I work with many female graduate students, post-docs and assistant professors from around the world. If you need data and data consulting for weather and climate research (that includes journalism and industry), we have a small but very able staff of data experts to help you. Best of all, our services** are paid for through tax dollars via the NSF (National Science Foundation).
You may not need to pay expensive data scientists to answer your questions. If you are willing to roll up your sleeves, you can learn to do it yourself. No super-computer required on your end.
* I explained how I became interested in modeling and data analysis in the introductory chapter of my PhD thesis. Although I wrote that half a lifetime ago, it still applies.
** There are exceptions for users who need very specialized data products tailored exclusively for them or data rescue services.
If you are concerned with squareness and matching prints, do not work with hand-printed African fabric. But, if you embrace the spirit of making with more imagination and ingenuity than tools, then you can sleep under something like this.
Who can tell if this is perfectly square once a puffy comforter slips inside?
I got tired of the mound of UFOs that engulfed the couch. This was finished. Others found better homes while they awaited their turn.
This simple envelope of fabric took 2-3 months because it is so difficult to lay out and cut ~90"x90" in my tiny apartment and without a helper. (See the fabric planning step in Slow Sewing.)
I had to move the furniture out of the living room, clean the floor, tape down one piece, then smooth the next layer down.... I avoided it until I really wanted to see my couch again. Then, miraculously, the trimming and machine sewing only took one (long) evening. I finished the hand sewing the next evening.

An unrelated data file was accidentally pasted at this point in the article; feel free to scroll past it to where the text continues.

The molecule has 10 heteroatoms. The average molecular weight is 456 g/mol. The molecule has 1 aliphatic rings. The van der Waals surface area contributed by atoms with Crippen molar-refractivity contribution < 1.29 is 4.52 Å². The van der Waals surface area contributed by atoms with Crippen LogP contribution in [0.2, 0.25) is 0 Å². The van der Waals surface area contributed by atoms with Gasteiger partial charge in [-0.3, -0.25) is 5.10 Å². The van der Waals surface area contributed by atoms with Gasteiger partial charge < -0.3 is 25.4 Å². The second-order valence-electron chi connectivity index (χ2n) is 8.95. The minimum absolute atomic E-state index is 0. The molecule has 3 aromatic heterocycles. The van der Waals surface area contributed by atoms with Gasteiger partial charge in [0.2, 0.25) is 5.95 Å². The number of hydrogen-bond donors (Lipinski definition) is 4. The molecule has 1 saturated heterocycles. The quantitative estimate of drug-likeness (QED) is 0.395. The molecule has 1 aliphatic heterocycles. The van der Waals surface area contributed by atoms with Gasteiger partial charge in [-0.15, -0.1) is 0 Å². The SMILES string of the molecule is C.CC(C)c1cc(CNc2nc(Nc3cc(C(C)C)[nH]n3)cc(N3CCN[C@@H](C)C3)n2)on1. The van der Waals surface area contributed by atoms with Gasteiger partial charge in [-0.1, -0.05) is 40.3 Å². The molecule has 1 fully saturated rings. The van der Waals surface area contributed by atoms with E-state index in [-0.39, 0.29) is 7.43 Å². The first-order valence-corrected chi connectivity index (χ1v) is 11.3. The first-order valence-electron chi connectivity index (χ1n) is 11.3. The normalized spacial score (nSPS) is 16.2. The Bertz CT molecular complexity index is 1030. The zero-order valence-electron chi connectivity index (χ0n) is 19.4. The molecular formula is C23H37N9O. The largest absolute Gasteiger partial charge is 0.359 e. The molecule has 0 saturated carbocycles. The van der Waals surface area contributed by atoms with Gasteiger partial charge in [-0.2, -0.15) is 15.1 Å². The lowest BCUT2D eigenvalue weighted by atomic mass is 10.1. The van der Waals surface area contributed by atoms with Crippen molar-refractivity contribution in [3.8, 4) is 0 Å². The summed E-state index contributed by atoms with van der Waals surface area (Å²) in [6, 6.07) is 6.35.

Creating and furnishing a second household has been terrible for my stuff diet (and finances). I had to purchase duplicates of everything (including a home) we really need and use. If you think about it, you need 2-3 sets of bedding--one on the bed, one in the wash, and one spare. In Colorado, you need light cotton bedding in the summer and flannel sheets in the winter. When Mark and Iris visit, Iris also needs a set for the sofa-bed.
I divided up our LA bedding, but we didn't have enough to fully stock the CO home. In the summer, I caved and purchased a cotton duvet set. For winter, I used a red flannel sheet set that I already owned and some coordinating fabrics from my collection. I didn't have enough of the African red/black print and auditioned many fabric pairings before selecting this black/white stripe.
The duvet-top fabrics and buttons came from SAS Fabrics. The other notions came from Joann's. The flat sheet from the set became the other side of the duvet. Cozy!
The bed may look familiar, but it's actually a duplicate. I often have difficulty falling asleep in hotel rooms. In order to make both places feel like home, I purchased the exact same bed and mattress for CO. The duvet I sewed in this picture stayed in CA.